The Internet – Hive Mind (Album Review)

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It’s kind of hard to imagine but there was a time at the start of this decade when the California rap collective, Odd Future was the biggest thing in music. Backed by positive blog press and insane live shows the group dominated the conversation about the new era of rap. And while individual members like Tyler, The Creator, and Earl Sweatshirt were getting the most coverage, it’s was DJ Syd Tha Kid that was the most unique.

Being the sole woman in a group of loudmouth teenage boys, as well as being openly gay, set her apart immediately. Through her band, The Internet, she was able to channel that feeling of standing out with sweet R&B hooks and groovy funk sounds. On The Internet’s newest album, Hive Mind, Syd shows a newfound confidence in herself that makes the record shine.

Coming off her excellent solo debut record from last year, I was excited to see what direction Syd would be going next. That album, which was a dark and sexy dive into Syd’s psyche, was certainly heavier than anything The Internet had put out previously. But those looking for that same type of mood won’t find it on Hive Mind, instead, Syd is squarely focused on summer jams that will put you in the mood for love.

Early single ‘Come Over’ get’s things moving quickly with a sticky guitar riff from Steve Lacy and Syd sultry vocals begging a lover to make a visit. The song’s seductive mood is enchanting and is quite sweet as Syd talks about “playing Simon Says in bed” and lying with this person till the sun comes up. It’s a sex song that has a lot of heart, which is actually a pretty good description of most of these songs.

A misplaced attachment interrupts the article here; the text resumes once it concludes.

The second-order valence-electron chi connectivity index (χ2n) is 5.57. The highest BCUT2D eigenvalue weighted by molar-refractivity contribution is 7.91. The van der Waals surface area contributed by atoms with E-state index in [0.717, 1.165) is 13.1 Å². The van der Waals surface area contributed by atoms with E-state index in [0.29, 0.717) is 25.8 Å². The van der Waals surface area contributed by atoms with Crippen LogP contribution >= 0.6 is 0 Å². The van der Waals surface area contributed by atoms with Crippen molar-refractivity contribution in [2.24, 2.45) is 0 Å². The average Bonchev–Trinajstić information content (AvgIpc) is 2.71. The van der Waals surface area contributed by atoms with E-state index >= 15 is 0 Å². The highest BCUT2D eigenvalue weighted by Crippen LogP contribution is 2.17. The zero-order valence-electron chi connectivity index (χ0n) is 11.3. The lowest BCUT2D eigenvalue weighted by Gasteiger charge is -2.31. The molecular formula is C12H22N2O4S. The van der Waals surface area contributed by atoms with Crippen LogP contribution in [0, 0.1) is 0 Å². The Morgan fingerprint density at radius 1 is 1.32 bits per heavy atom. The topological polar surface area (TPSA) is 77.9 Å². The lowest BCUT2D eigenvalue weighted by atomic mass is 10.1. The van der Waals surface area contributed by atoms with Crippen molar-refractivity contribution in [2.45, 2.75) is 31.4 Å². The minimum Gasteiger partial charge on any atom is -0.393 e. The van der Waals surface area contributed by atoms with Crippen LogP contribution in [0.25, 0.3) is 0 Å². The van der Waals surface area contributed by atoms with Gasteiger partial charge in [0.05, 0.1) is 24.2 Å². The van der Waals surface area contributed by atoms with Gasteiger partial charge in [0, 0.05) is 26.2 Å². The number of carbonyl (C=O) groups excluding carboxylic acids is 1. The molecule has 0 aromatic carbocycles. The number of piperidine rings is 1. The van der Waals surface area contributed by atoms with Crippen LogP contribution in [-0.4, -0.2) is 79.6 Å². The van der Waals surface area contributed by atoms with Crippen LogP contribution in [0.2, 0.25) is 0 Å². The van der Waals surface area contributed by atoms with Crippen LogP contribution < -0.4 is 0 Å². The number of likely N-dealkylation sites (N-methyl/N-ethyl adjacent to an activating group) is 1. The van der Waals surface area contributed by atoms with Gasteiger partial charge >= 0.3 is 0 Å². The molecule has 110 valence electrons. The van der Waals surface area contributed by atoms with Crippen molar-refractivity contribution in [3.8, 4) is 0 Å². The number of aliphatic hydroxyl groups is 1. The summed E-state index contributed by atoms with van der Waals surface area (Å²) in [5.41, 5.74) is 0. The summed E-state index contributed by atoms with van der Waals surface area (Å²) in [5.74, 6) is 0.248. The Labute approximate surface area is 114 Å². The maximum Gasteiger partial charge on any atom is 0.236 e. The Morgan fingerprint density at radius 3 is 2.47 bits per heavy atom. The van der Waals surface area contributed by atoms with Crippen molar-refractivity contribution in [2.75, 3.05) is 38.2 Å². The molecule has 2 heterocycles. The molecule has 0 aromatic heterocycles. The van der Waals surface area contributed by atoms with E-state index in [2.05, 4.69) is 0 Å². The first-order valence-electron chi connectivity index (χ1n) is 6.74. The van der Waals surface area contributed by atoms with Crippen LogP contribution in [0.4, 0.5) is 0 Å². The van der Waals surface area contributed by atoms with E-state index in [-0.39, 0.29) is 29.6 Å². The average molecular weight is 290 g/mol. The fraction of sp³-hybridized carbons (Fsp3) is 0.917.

‘Mood’ has Syd finding out she’s starting to fall for someone after sleeping with them, and ‘Stay The Night’ is a beautiful ode to staying up with someone because you can’t stand to be apart even in dreams. Syd takes these tales of lust and adds maturity and wit to make them so much more than just an average bump and grind jam.

This is also helped by her backing band of Lacy and crew finding a maturity of their own. They have always been good, but it didn’t take much to see how much they borrowed from their past influences. Stevie Wonder, Funkadelic and Sly and the Family Stone could be heard in a lot of Lacy’s guitar work and in Christopher Smiths drumming.

But on Hive Mind they add a bit more of themselves into their sound and in turn, the album feels more like their own personal effort than a tribute to the past. Lacy sings more, like on the top-tapping lead single ‘Roll (Burbank Funk)’, and Smith’s percussion work on ‘La Di Da’ make the song one of my favourites on the album.

Yet for all Hive Mind does to push the band forward, it does suffer a bit from bloat. This has been a common complaint across a lot of The Internet’s work but on here it can lead to some very big drag moments. Songs like ‘Wanna Be’ and ‘Bravo’ are fine but suffer from being quite similar to other tracks on the album, and go on a minute longer than is needed. Sure, Funk and Soul music often does go a little longer to give listeners time to really dive into the sound but because the band is doing such a good job already at building a sonic world the additional length of some of these songs doesn’t add much.

Still, Hive Mind is a great summer record that will probably continue to get play as the year goes on. It makes great use of everyone’s talents and showcases a bright future for where they might head. For now, though I’m content to be lost in their world for a bit, letting the grooves take me to wonderful new places.

Hive Mind is out now via Columbia.